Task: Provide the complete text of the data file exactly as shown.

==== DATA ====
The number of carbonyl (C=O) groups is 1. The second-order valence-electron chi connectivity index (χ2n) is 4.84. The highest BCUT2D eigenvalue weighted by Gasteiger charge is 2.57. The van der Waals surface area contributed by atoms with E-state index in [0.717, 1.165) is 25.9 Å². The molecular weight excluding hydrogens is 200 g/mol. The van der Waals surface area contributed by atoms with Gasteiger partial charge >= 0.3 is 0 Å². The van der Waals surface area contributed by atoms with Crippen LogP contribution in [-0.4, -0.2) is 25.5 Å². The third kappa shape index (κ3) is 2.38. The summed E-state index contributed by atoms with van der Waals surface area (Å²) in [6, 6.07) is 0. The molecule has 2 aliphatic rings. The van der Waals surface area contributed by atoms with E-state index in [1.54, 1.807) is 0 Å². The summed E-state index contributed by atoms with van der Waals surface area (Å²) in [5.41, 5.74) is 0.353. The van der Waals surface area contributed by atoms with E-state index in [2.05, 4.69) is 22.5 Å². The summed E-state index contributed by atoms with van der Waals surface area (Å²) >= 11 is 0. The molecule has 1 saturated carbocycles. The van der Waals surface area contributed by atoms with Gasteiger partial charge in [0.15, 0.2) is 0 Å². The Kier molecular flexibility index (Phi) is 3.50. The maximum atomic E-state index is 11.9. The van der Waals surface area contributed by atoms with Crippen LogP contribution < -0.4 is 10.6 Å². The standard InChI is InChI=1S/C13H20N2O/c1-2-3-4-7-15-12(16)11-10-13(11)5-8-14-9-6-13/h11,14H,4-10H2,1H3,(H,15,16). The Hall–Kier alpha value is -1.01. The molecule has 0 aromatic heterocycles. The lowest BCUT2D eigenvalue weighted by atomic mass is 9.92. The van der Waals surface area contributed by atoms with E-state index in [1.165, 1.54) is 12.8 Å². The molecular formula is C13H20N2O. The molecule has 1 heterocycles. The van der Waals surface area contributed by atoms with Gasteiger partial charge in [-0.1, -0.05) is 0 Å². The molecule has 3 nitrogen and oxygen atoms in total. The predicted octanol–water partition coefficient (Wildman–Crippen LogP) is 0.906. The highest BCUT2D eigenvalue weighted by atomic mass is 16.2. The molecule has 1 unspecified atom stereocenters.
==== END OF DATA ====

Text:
The number of carbonyl (C=O) groups is 1. The second-order valence-electron chi connectivity index (χ2n) is 4.84. The highest BCUT2D eigenvalue weighted by Gasteiger charge is 2.57. The van der Waals surface area contributed by atoms with E-state index in [0.717, 1.165) is 25.9 Å². The molecular weight excluding hydrogens is 200 g/mol. The van der Waals surface area contributed by atoms with Gasteiger partial charge >= 0.3 is 0 Å². The van der Waals surface area contributed by atoms with Crippen LogP contribution in [-0.4, -0.2) is 25.5 Å². The third kappa shape index (κ3) is 2.38. The summed E-state index contributed by atoms with van der Waals surface area (Å²) in [6, 6.07) is 0. The molecule has 2 aliphatic rings. The van der Waals surface area contributed by atoms with E-state index in [1.54, 1.807) is 0 Å². The summed E-state index contributed by atoms with van der Waals surface area (Å²) in [5.41, 5.74) is 0.353. The van der Waals surface area contributed by atoms with E-state index in [2.05, 4.69) is 22.5 Å². The summed E-state index contributed by atoms with van der Waals surface area (Å²) >= 11 is 0. The molecule has 1 saturated carbocycles. The van der Waals surface area contributed by atoms with Gasteiger partial charge in [0.15, 0.2) is 0 Å². The Kier molecular flexibility index (Phi) is 3.50. The maximum atomic E-state index is 11.9. The van der Waals surface area contributed by atoms with Crippen LogP contribution < -0.4 is 10.6 Å². The standard InChI is InChI=1S/C13H20N2O/c1-2-3-4-7-15-12(16)11-10-13(11)5-8-14-9-6-13/h11,14H,4-10H2,1H3,(H,15,16). The Hall–Kier alpha value is -1.01. The molecule has 0 aromatic heterocycles. The lowest BCUT2D eigenvalue weighted by atomic mass is 9.92. The van der Waals surface area contributed by atoms with E-state index in [1.165, 1.54) is 12.8 Å². The molecular formula is C13H20N2O. The molecule has 1 heterocycles. The van der Waals surface area contributed by atoms with Gasteiger partial charge in [-0.1, -0.05) is 0 Å². The molecule has 3 nitrogen and oxygen atoms in total. The predicted octanol–water partition coefficient (Wildman–Crippen LogP) is 0.906. The highest BCUT2D eigenvalue weighted by atomic mass is 16.2. The molecule has 1 unspecified atom stereocenters.